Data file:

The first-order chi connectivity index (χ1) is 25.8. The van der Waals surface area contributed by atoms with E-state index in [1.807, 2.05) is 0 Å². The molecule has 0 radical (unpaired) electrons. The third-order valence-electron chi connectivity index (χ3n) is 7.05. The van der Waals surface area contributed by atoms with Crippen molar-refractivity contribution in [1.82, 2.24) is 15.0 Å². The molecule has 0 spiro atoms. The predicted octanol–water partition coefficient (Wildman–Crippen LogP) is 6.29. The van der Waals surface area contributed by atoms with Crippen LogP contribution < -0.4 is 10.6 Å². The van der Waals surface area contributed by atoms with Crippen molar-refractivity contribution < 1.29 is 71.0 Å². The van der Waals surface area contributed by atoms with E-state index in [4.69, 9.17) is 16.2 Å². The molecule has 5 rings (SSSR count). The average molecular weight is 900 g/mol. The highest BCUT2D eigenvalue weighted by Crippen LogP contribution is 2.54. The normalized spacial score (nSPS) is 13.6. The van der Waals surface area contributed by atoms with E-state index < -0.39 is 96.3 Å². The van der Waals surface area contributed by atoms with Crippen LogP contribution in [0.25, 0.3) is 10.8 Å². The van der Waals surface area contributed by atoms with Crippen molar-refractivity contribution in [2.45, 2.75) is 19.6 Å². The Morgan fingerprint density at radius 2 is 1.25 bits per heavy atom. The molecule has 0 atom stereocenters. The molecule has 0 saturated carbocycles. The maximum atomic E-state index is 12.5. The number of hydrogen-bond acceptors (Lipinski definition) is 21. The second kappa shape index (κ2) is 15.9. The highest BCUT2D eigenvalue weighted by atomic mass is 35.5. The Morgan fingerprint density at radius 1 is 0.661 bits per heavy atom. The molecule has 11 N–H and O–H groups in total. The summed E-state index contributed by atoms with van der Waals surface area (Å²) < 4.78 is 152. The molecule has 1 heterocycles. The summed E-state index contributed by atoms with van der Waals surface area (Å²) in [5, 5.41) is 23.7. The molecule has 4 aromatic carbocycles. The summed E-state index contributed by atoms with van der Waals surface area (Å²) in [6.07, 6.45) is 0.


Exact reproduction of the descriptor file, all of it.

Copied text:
The first-order chi connectivity index (χ1) is 25.8. The van der Waals surface area contributed by atoms with E-state index in [1.807, 2.05) is 0 Å². The molecule has 0 radical (unpaired) electrons. The third-order valence-electron chi connectivity index (χ3n) is 7.05. The van der Waals surface area contributed by atoms with Crippen molar-refractivity contribution in [1.82, 2.24) is 15.0 Å². The molecule has 0 spiro atoms. The predicted octanol–water partition coefficient (Wildman–Crippen LogP) is 6.29. The van der Waals surface area contributed by atoms with Crippen LogP contribution < -0.4 is 10.6 Å². The van der Waals surface area contributed by atoms with Crippen molar-refractivity contribution < 1.29 is 71.0 Å². The van der Waals surface area contributed by atoms with E-state index in [4.69, 9.17) is 16.2 Å². The molecule has 5 rings (SSSR count). The average molecular weight is 900 g/mol. The highest BCUT2D eigenvalue weighted by Crippen LogP contribution is 2.54. The normalized spacial score (nSPS) is 13.6. The van der Waals surface area contributed by atoms with E-state index < -0.39 is 96.3 Å². The van der Waals surface area contributed by atoms with Crippen LogP contribution in [0.25, 0.3) is 10.8 Å². The van der Waals surface area contributed by atoms with Crippen molar-refractivity contribution in [2.45, 2.75) is 19.6 Å². The Morgan fingerprint density at radius 2 is 1.25 bits per heavy atom. The molecule has 0 atom stereocenters. The molecule has 0 saturated carbocycles. The maximum atomic E-state index is 12.5. The number of hydrogen-bond acceptors (Lipinski definition) is 21. The second kappa shape index (κ2) is 15.9. The highest BCUT2D eigenvalue weighted by atomic mass is 35.5. The Morgan fingerprint density at radius 1 is 0.661 bits per heavy atom. The molecule has 11 N–H and O–H groups in total. The summed E-state index contributed by atoms with van der Waals surface area (Å²) < 4.78 is 152. The molecule has 1 heterocycles. The summed E-state index contributed by atoms with van der Waals surface area (Å²) in [5, 5.41) is 23.7. The molecule has 4 aromatic carbocycles. The summed E-state index contributed by atoms with van der Waals surface area (Å²) in [6.07, 6.45) is 0.